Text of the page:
How to Remove Self-Tanner Stains

How to Remove Self-Tanner Stains From Clothes

The Spruce / Madelyn Goodnight

Project Overview
  • Working Time: 15 - 30 mins
  • Total Time: 1 - 9 hrs
  • Skill Level: Beginner
  • Estimated Cost: $10 to 20

Self-tanner lotions, wipe-on tanning cloths and spray-on tans from a can or salon can make you look sun-kissed and healthy. But they don't look so great on your clothes, towels, and sheets.

The entire purpose of self-tanners is to "stain" your skin so you look darker. Most contain dihydroxyacetone (DHA), a color additive, that colors your skin. That same additive can stain, sometimes permanently, your clothes or any fabric it touches when in a wet form.

Self-tanning formulas are a combination stain of dye and oil. Start by removing the oily portion first and then tackle the dye stain. Take your time and the stain usually comes out with some effort.

If you suspect that any self-tanner plopped anywhere besides on your skin, tackle it immediately, as the longer it sits, the harder it will be to remove. Don't wait for the color to appear. Never rub or scrub as that will push it deeper into the fibers of the material, and do not put a self-tanner-stained piece of clothing in the dryer until there is no stain; otherwise, the heat can permanently set that tanning blob.

The good news is that there are some steps you can take at home to remove self-tanning stains, and it's time to learn how to do just that.

 Stain type  Dye and oil
 Detergent type  Heavy-duty
 Water temperature  Cold to warm
 Cycle type  Varies depending on the type of fabric

Before You Begin

If the garment is labeled as dry clean only, head to the dry cleaners as quickly as possible and point out and identify the stain to your professional cleaner. There is no safe way to remove the stains yourself.

What You'll Need

Equipment / Tools

  • Sink
  • Dull knife, spoon, or credit card
  • Sponge
  • Soft-bristled brush
  • White paper towels
  • White cloth
  • Bucket
  • Vacuum

Materials

  • Liquid dishwashing detergent
  • Heavy-duty detergent with stain-lifting enzymes
  • Oxygen-based bleach

Instructions

How to Remove Self-Tanner Stains From Washable Clothes And Fabrics

  1. Flush the Stain

    Flush stains as quickly as possible with cold water. Hold the fabric with the wrong side directly under a faucet with a running stream of cold water. This will force the self-tanner out of the fabric instead of pushing it deeper into the fibers by rubbing.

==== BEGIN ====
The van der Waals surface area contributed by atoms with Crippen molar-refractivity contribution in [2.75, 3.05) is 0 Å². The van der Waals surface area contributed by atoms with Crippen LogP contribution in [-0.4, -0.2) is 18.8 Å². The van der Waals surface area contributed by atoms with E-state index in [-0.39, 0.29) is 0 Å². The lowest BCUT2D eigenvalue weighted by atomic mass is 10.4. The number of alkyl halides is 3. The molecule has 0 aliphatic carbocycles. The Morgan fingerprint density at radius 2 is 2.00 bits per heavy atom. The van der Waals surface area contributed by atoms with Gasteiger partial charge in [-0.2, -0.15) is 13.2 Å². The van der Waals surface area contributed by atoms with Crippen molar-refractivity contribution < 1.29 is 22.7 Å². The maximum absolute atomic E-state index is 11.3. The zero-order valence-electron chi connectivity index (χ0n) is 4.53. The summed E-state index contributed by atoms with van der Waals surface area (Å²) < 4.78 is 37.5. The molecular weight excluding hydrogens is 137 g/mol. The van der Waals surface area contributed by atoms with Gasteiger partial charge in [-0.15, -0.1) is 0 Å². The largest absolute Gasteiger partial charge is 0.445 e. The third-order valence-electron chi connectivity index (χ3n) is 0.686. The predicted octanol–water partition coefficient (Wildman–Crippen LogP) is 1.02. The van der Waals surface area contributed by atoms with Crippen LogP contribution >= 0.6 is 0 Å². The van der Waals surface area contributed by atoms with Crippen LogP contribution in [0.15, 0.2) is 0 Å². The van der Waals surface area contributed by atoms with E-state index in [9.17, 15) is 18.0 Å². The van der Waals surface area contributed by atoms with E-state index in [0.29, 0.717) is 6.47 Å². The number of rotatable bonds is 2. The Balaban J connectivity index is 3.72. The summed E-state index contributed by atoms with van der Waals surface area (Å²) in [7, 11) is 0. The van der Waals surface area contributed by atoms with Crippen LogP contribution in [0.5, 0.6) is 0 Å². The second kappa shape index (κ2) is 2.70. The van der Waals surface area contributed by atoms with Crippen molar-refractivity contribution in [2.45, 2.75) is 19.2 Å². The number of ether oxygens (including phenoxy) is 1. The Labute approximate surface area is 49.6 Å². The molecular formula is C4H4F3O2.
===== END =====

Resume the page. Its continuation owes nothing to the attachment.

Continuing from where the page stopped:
2. Treat the Stain

    • Mix a solution of liquid dishwashing detergent (this will help remove the oily component) and warm water and sponge the stain working from the outside of the stain to the inside.
    • Rinse well with cold water.
    • Immediately wash as usual in cold or warm water using a heavy-duty detergent that contains stain-lifting enzymes.
  3. Check the Stain Area

    Check the stained area before placing the fabric in a dryer. If the stain remains, move to the next steps to remove the dye.

    Warning

    Do not place the garment in a dryer or hang in the sun until all stains are removed. High heat can permanently set self-tanner stains.

  4. Mix a Soaking Solution

    If the stain is older or remains after the first treatment:

    • Mix a solution of oxygen-based bleach (brand names are: OxiClean, Nellie's All Natural Oxygen Brightener, or OXO Brite) and cool water. Follow the package directions as to how much product per gallon of water.
    • Submerge the garment completely and allow it to soak for at least eight hours.
    • Check the stain. If it is gone, wash as usual. If it remains, mix a fresh solution and repeat. It may take several soakings to remove the stain but it should come out.
removing self tanner stains from a towel

The Spruce / Ulyana Verbytska

Additional Tips for Handling a Self-Tanner Stain

Don't despair as there are some other treatments you can try on some clothing and carpets if the stains are proving to be resistant to coming out. Try these steps.

For Clothing: If the stain remains and the garment is light-colored, you can use hydrogen peroxide to help remove the dye.

  • Place the hydrogen peroxide (3 percent solution) on a cotton swab and dab it on the stain. If you are not sure if the garment is colorfast, test the hydrogen peroxide on an interior seam. If there is any transfer of color, do not use.
  • Rinse with cold water after treating with hydrogen peroxide.
  • Finally, if the stain remains, try rubbing pure vegetable glycerin into the stain. The glycerin can help break down the stain.
  • Then, repeat the dish detergent and peroxide steps.